I am reading the book For One More Day by Mitch Albom. I am really enjoying it and it makes me think a lot about my relationship with my own mom and my relationship with my children.
What an amazing concept isn't it? To have one more day with someone we love? I would chose my brother, or my Grandpa Mac or maybe my Grandma Pat. It is a perfect thought.
Anyway, in this book "Chick" keeps recollecting memories from his childhood. Memories of when his mother stood up for him, and memories of when he neglected to stand up for his mother. We all have those memories, and in adulthood we even feel the pains of guilt that come with them.
I remember once when I didn't stand up for my mom.
I played softball throughout my childhood and I loved it. One year I had a hot shot for a coach named Brenda. Brenda was young and cool and she could play some ball. I probably put Brenda up on a very high pedestal... I have no doubt I did. At the end of the season, the moms organized a mother/daughter softball game. I remember laughing at the notion that my mother-the woman who didn't even own a pair of tennis shoes-was going to play ME in softball. Impossible.
Brenda decided to be on our team-the softball players, and not the mom team-the women who had come to every single game and cheered us on and yelled things like "Whadda ya Blind?" at the umpires. Thinking back now, she really should have helped out the parents... but what did she know? She was young and a hot shot. I will never forget what happened when Brenda went up to bat. She knocked the ball wayyyyy far out into the outfield... and who do you think was playing left field and had to run and run and run after that ball with her little white Keds and her polyester pedal pushers? My mother. I can still see her running after the ball and then trying with all of her might to throw it in... it didn't get too far. Brenda scored with a home run off of my mother's inept softball abilities and we won.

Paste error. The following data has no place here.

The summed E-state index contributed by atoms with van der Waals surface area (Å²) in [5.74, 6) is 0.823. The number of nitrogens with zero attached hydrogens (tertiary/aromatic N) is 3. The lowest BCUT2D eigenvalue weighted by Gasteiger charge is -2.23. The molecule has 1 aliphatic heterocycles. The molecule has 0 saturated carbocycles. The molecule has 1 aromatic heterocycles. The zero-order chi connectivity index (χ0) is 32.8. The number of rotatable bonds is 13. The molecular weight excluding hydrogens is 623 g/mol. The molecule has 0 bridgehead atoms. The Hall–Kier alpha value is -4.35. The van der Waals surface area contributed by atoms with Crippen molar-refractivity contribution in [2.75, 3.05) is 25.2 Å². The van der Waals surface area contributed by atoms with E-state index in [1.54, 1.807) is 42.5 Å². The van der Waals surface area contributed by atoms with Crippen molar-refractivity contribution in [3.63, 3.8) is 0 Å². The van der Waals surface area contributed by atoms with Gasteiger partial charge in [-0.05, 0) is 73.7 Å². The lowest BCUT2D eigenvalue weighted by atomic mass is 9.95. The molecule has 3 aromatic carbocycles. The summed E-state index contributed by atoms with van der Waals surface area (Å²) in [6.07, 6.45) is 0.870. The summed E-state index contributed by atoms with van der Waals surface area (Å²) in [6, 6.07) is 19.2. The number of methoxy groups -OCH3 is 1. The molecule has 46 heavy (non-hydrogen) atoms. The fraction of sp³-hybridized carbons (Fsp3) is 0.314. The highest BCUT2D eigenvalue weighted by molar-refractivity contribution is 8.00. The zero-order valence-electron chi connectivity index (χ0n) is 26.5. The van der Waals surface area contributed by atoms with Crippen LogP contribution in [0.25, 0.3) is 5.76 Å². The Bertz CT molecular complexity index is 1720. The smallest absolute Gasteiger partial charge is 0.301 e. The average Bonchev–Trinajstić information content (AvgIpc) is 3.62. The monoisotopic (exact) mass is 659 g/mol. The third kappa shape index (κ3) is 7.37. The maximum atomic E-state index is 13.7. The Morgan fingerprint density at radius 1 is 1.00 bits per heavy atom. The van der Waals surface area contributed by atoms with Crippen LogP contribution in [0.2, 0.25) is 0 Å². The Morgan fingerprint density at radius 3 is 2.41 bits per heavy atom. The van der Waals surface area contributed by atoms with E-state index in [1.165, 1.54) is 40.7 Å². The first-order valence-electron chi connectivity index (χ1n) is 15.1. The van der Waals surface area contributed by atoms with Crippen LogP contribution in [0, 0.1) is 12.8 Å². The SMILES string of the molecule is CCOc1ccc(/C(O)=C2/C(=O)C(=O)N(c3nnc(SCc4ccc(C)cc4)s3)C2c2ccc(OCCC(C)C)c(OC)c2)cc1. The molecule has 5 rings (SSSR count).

I laughed at my mom that day. While I was laughing something inside of me was worried about her. Worried she may hurt herself with all of that running or throw out her back with her attempt at a throw to second base. But I laughed.
I hate that I laughed. My mom came to every single softball game I ever played in from the age of 9 all the way through high school... I think she even made a few in college. She brought jugs full of water and extra coins for the ice cream man. She was there when I wanted her, but even better, she was there when I didn't want her.
I hate that I didn't stand up for my mom. If I ever run into that Brenda (who I am sure is working at the town bowling alley and smokes 3 packs of Virginia Slims a day) I would tell her that she should have played on the mom team.
I should have cheered for my mom... I gotta go, I have an important phone call to make.